Hopefully Gene Salvino’s procedure with the drill press will make the assembly easier next time. Hopefully.
Hmmm…I’d have to concur with removing the Tune in a Tube and just very lightly re-treating, or using a lighter lubricant altogether. I generally lean toward “If it ain’t broke, don’t fix it.”
I TRY to follow the “if it ain’t broke, don’t fix it” rule but often succumb to the “curiosity killed the cat but satisfaction brought it back” corollary.
Can’t seem to resist disassembling things to polish and tweak them.
Working with engineers for 45 years seems to bring out the “I can improve this” tendency in people. 🙂
I got the same problem. But I like it. 🙂
I hear ya. I work on computers as a hobby and have managed to break stuff that was not broke trying to tweak and improve it. Microsoft teaches some hard lessons.
And while we’re on the topic, I keep hearing this definition bandied about that insanity is doing the same thing over and over but expecting a different result. Whoever came up with that never owned a Windows PC.
Know what you mean about computers – been using them for 30 +years (started out on VAX systems) and taught IT at the college level for a couple of years. Not surprisingly, now that I am retired I prefer my interaction with the hardware and software to be as a casual user 🙂
I do have a kick-ass workstation capable of running CAD,CAM and Flight Simulators but have deliberately avoided getting into the over-clocking scene. Had enough of that.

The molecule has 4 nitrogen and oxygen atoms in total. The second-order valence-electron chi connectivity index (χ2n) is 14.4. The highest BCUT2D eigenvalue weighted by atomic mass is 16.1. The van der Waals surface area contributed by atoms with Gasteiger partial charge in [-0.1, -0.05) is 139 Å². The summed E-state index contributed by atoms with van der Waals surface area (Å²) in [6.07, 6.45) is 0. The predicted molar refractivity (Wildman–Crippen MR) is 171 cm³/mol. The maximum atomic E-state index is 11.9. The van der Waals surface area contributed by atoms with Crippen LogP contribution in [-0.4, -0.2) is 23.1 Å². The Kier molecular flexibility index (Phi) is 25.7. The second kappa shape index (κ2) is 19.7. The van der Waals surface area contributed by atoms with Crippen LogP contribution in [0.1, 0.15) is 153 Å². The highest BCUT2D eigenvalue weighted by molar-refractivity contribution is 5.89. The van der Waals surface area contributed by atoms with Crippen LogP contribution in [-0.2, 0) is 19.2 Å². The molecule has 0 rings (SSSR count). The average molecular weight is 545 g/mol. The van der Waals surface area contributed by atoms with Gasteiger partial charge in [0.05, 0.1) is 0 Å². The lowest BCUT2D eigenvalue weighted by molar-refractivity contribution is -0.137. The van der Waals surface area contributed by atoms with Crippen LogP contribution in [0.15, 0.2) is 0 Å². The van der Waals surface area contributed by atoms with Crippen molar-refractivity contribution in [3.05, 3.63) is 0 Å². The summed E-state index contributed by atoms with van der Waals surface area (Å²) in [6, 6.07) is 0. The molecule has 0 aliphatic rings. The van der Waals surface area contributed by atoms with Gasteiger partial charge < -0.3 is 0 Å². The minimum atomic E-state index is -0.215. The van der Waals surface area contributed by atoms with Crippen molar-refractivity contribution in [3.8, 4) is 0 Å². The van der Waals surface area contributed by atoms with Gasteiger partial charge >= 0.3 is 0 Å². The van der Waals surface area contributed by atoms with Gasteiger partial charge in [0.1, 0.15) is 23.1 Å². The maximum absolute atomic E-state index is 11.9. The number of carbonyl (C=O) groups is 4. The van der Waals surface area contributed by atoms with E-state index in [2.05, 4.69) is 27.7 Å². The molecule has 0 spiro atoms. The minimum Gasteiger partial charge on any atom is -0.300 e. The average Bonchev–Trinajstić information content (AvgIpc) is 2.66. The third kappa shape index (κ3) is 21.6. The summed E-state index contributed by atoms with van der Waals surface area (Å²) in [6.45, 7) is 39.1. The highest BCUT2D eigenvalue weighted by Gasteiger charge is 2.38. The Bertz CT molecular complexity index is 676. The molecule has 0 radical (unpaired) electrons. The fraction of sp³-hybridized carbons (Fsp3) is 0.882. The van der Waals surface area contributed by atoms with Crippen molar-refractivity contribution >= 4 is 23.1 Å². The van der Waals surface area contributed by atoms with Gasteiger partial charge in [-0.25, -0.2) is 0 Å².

Like your definition: “Insanity – doing the same thing over and over and expecting a different result”.
The quote I use (I was a designer by trade) is: “You can’t expect to solve a problem by using the same thinking that created the problem in the first place”
I made up a plaque with that saying and used to keep it on my desk so I could point to it when needed. One of the engineers asked to have that plaque when I retired, gave it to him. LOL!
So — you worked with the boys out on Route 128?
Here’s a bit of trivia for you. The first Star Wars movie — Episode 4 — the three paragraphs of opening words that move up screen and get smaller until they disappear were rendered by a VAX 11-780! That’s how much computing power that graphic animation required.
I remember being so Impressed with the VAX – a $650,000 machine; 1 MIP (1,000,000 instructions per second) with 8 MEG of memory. Needed and air-conditioned environment, special powersupply and an operator in constant attendance to keep an eye on it.
In this day and age, the VAX is about as powerful as a $5 solar powered calculator LOL!
We had about 25 VAXes in the company all named after characters in the Lord of the Rings. I worked on Gandalf.
Interesting that you mention Starwars – I watched Episode 1 last night with my granddaughter and we will be watching the whole series over the next couple of weeks.
Yes, like you I don’t work on computers as much as I used to though I was never at your level! Despite being fairly “techy”, I must confess to being slow to upgrade when my computer is doing what I need it to. I got over a decade out of Windows XP but lack of browser support finally forced me to upgrade. My wife is a Mac person and she just chuckles when she sees the trials and tribulations occurring in my half of the office!